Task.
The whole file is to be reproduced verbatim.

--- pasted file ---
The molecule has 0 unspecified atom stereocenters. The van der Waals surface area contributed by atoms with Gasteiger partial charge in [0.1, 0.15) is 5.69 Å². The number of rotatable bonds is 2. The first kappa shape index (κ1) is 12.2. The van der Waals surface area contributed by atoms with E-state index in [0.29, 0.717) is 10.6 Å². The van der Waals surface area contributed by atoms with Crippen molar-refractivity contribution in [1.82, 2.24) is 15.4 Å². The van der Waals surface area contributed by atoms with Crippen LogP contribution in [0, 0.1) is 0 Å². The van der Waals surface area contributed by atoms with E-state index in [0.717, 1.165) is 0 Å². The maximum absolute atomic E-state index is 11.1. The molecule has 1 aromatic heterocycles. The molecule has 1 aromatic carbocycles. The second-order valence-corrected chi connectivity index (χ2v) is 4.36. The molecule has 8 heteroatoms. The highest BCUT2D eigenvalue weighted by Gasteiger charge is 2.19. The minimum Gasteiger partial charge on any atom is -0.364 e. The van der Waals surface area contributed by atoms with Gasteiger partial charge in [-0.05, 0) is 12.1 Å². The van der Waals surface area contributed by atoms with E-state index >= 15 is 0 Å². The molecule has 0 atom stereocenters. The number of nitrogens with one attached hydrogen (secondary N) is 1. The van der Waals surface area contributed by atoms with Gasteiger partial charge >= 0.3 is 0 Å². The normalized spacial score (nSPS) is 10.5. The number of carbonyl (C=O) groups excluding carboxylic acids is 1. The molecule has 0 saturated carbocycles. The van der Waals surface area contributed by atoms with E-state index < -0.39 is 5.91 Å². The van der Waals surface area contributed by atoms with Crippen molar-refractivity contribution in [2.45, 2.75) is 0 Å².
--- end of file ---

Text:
The molecule has 0 unspecified atom stereocenters. The van der Waals surface area contributed by atoms with Gasteiger partial charge in [0.1, 0.15) is 5.69 Å². The number of rotatable bonds is 2. The first kappa shape index (κ1) is 12.2. The van der Waals surface area contributed by atoms with E-state index in [0.29, 0.717) is 10.6 Å². The van der Waals surface area contributed by atoms with Crippen molar-refractivity contribution in [1.82, 2.24) is 15.4 Å². The van der Waals surface area contributed by atoms with Crippen LogP contribution in [0, 0.1) is 0 Å². The van der Waals surface area contributed by atoms with E-state index in [0.717, 1.165) is 0 Å². The maximum absolute atomic E-state index is 11.1. The molecule has 1 aromatic heterocycles. The molecule has 1 aromatic carbocycles. The second-order valence-corrected chi connectivity index (χ2v) is 4.36. The molecule has 8 heteroatoms. The highest BCUT2D eigenvalue weighted by Gasteiger charge is 2.19. The minimum Gasteiger partial charge on any atom is -0.364 e. The van der Waals surface area contributed by atoms with Gasteiger partial charge in [-0.05, 0) is 12.1 Å². The van der Waals surface area contributed by atoms with E-state index >= 15 is 0 Å². The molecule has 0 atom stereocenters. The number of nitrogens with one attached hydrogen (secondary N) is 1. The van der Waals surface area contributed by atoms with Gasteiger partial charge >= 0.3 is 0 Å². The normalized spacial score (nSPS) is 10.5. The number of carbonyl (C=O) groups excluding carboxylic acids is 1. The molecule has 0 saturated carbocycles. The van der Waals surface area contributed by atoms with E-state index < -0.39 is 5.91 Å². The van der Waals surface area contributed by atoms with Crippen molar-refractivity contribution in [2.45, 2.75) is 0 Å².